Cadbury has ended its 13-year partnership with the National Trust that involves Easter egg hunts hosted at heritage locations across the UK.
The ending of the partnership, worth £7m annually, is a mutual decision.
This year’s 260 Easter Egg Trails will go ahead as planned, but the contract will not be renewed after this. The move is part of a strategic review into Cadbury’s marketing activity.
A spokesperson at Cadbury’s parent company Mondelez International said: "The time is right for both sides to move on as we look for ways to bring Easter trails to more families across the UK, bringing joy to even more consumers at this special time of year.
"Cadbury will continue to celebrate great family moments and work with great partners like the National Trust. For now, we’re working to make sure that this year’s Easter Egg Trails are the best ever."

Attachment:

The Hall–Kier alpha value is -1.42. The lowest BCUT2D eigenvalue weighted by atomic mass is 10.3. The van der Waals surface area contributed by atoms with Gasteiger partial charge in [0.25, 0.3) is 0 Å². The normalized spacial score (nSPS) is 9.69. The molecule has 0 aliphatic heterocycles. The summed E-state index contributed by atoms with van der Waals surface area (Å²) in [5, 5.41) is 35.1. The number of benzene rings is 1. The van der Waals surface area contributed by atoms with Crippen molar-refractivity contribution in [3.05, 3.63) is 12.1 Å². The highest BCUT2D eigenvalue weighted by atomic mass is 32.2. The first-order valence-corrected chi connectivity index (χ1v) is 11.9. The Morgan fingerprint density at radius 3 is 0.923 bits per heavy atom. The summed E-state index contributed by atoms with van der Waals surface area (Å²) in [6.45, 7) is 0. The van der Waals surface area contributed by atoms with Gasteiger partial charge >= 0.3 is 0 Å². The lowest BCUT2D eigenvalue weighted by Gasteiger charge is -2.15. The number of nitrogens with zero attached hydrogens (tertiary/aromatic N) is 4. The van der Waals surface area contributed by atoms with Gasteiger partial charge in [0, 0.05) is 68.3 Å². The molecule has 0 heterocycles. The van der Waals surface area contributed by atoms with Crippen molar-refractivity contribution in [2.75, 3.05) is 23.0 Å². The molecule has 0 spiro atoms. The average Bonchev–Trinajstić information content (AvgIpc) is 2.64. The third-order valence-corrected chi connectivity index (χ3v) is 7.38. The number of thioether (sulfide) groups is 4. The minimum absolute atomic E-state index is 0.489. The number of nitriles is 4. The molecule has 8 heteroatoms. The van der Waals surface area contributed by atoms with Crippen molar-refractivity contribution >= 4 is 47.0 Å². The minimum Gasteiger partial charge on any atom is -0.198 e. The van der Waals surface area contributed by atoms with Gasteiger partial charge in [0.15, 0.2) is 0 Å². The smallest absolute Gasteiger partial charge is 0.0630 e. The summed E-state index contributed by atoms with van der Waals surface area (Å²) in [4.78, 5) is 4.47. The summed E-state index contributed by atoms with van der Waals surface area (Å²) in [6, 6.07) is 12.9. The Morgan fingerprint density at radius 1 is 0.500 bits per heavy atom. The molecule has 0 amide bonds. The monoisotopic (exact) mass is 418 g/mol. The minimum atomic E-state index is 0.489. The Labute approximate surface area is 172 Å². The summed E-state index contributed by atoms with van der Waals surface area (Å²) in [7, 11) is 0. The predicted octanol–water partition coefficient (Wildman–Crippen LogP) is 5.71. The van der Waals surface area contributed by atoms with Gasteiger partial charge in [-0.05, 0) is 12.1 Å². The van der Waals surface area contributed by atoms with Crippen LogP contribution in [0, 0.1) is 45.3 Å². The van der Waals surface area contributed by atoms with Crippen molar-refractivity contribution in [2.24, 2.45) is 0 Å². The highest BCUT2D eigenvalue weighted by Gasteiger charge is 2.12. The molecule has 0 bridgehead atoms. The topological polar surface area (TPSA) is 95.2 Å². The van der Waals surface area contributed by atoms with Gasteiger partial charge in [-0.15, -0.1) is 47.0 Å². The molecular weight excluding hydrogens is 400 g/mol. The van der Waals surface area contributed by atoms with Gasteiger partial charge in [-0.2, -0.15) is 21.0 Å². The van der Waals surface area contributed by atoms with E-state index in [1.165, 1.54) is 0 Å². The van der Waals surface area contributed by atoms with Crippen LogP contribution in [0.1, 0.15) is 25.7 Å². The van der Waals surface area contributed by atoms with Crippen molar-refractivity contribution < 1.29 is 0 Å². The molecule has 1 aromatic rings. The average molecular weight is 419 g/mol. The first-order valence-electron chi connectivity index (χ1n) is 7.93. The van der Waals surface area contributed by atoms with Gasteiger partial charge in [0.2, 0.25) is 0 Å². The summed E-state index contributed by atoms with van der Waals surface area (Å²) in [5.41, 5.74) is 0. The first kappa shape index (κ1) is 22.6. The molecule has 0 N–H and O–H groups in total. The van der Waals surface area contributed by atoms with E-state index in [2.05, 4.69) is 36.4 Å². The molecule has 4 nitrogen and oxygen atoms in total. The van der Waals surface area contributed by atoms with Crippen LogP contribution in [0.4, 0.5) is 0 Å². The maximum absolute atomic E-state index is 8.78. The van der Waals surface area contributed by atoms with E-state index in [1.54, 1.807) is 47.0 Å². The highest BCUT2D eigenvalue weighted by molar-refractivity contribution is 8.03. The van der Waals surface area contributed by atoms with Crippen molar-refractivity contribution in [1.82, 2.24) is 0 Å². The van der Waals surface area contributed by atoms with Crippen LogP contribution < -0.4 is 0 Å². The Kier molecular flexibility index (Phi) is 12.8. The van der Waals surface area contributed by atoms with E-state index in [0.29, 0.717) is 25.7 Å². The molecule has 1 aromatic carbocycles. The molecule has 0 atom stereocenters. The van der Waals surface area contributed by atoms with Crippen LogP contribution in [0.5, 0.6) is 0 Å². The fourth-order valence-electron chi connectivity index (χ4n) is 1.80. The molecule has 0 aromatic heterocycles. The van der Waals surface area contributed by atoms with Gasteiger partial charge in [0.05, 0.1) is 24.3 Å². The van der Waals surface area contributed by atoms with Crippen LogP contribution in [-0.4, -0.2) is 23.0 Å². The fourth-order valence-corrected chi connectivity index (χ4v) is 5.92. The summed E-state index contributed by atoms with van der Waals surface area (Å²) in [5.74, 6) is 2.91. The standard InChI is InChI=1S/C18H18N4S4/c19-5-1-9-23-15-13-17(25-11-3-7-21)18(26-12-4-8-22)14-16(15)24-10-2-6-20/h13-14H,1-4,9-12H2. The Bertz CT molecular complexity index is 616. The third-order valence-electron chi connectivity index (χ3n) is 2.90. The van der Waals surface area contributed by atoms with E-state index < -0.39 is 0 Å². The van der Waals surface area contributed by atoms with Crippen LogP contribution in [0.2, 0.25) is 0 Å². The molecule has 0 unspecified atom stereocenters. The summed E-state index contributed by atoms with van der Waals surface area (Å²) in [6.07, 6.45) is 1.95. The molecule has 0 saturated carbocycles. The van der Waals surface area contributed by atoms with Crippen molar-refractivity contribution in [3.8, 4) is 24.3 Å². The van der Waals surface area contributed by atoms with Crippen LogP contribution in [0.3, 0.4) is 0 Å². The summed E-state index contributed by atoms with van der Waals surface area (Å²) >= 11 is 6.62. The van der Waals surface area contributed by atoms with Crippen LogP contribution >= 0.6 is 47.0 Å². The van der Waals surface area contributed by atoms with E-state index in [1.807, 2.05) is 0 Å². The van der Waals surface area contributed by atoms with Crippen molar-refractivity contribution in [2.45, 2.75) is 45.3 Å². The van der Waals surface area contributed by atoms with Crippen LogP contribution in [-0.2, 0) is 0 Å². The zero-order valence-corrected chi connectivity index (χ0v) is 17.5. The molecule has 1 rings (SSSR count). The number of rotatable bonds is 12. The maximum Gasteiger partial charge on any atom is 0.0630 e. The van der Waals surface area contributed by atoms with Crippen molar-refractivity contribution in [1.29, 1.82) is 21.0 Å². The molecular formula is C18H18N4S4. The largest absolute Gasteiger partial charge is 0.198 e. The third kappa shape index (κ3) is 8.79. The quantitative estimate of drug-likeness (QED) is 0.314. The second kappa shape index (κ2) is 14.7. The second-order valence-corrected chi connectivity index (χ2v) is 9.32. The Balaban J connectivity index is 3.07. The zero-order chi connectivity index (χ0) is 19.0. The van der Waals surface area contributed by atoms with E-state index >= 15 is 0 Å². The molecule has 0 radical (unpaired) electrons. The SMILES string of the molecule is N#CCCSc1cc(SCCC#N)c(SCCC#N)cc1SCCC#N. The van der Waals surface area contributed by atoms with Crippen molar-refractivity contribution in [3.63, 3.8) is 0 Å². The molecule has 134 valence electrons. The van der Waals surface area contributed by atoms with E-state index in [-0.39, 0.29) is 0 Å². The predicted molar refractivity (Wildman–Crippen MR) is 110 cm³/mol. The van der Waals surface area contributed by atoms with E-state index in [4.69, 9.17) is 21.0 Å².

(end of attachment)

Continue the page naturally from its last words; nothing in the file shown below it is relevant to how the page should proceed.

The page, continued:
Members of the National Trust had shown concern with the organisation's relationship with Cadbury over claims that it uses unsustainable palm oil in its products – something that the chocolate-maker denies. In October 2019, members were polled over whether to end the partnership early, but voted to go ahead with this year's activation.
A National Trust spokesperson said: "From next year, we will be making chocolate less of a focus. For this reason, it is the right time for us to end a partnership associated so uniquely with chocolate."
The National Trust is looking for a new partnership for next year. Cadbury is reportedly looking for an alternative way to activate Easter egg hunts.